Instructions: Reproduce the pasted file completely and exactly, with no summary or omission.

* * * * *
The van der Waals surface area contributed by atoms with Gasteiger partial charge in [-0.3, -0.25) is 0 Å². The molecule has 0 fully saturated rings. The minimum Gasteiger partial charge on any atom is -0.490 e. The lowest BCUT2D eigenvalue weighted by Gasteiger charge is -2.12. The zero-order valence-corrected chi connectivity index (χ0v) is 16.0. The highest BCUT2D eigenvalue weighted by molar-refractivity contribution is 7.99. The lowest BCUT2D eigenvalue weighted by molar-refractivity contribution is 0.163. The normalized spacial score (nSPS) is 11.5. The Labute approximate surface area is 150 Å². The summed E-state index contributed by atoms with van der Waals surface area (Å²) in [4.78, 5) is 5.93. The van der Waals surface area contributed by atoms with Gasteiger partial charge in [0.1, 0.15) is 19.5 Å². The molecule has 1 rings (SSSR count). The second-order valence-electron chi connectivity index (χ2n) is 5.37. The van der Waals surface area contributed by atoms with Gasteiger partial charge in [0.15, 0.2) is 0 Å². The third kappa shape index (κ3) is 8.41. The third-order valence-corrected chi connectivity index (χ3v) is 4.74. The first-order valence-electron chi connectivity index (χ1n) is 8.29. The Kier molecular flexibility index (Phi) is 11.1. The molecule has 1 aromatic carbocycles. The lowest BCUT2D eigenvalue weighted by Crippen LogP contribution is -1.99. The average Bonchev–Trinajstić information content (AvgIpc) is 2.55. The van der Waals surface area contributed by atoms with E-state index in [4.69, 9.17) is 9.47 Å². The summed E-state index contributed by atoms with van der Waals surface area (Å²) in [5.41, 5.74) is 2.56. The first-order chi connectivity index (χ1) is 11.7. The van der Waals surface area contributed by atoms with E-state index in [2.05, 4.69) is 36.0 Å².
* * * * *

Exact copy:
The van der Waals surface area contributed by atoms with Gasteiger partial charge in [-0.3, -0.25) is 0 Å². The molecule has 0 fully saturated rings. The minimum Gasteiger partial charge on any atom is -0.490 e. The lowest BCUT2D eigenvalue weighted by Gasteiger charge is -2.12. The zero-order valence-corrected chi connectivity index (χ0v) is 16.0. The highest BCUT2D eigenvalue weighted by molar-refractivity contribution is 7.99. The lowest BCUT2D eigenvalue weighted by molar-refractivity contribution is 0.163. The normalized spacial score (nSPS) is 11.5. The Labute approximate surface area is 150 Å². The summed E-state index contributed by atoms with van der Waals surface area (Å²) in [4.78, 5) is 5.93. The van der Waals surface area contributed by atoms with Gasteiger partial charge in [0.1, 0.15) is 19.5 Å². The molecule has 1 rings (SSSR count). The second-order valence-electron chi connectivity index (χ2n) is 5.37. The van der Waals surface area contributed by atoms with Gasteiger partial charge in [0.15, 0.2) is 0 Å². The third kappa shape index (κ3) is 8.41. The third-order valence-corrected chi connectivity index (χ3v) is 4.74. The first-order valence-electron chi connectivity index (χ1n) is 8.29. The Kier molecular flexibility index (Phi) is 11.1. The molecule has 1 aromatic carbocycles. The lowest BCUT2D eigenvalue weighted by Crippen LogP contribution is -1.99. The average Bonchev–Trinajstić information content (AvgIpc) is 2.55. The van der Waals surface area contributed by atoms with E-state index in [4.69, 9.17) is 9.47 Å². The summed E-state index contributed by atoms with van der Waals surface area (Å²) in [5.41, 5.74) is 2.56. The first-order chi connectivity index (χ1) is 11.7. The van der Waals surface area contributed by atoms with E-state index in [2.05, 4.69) is 36.0 Å².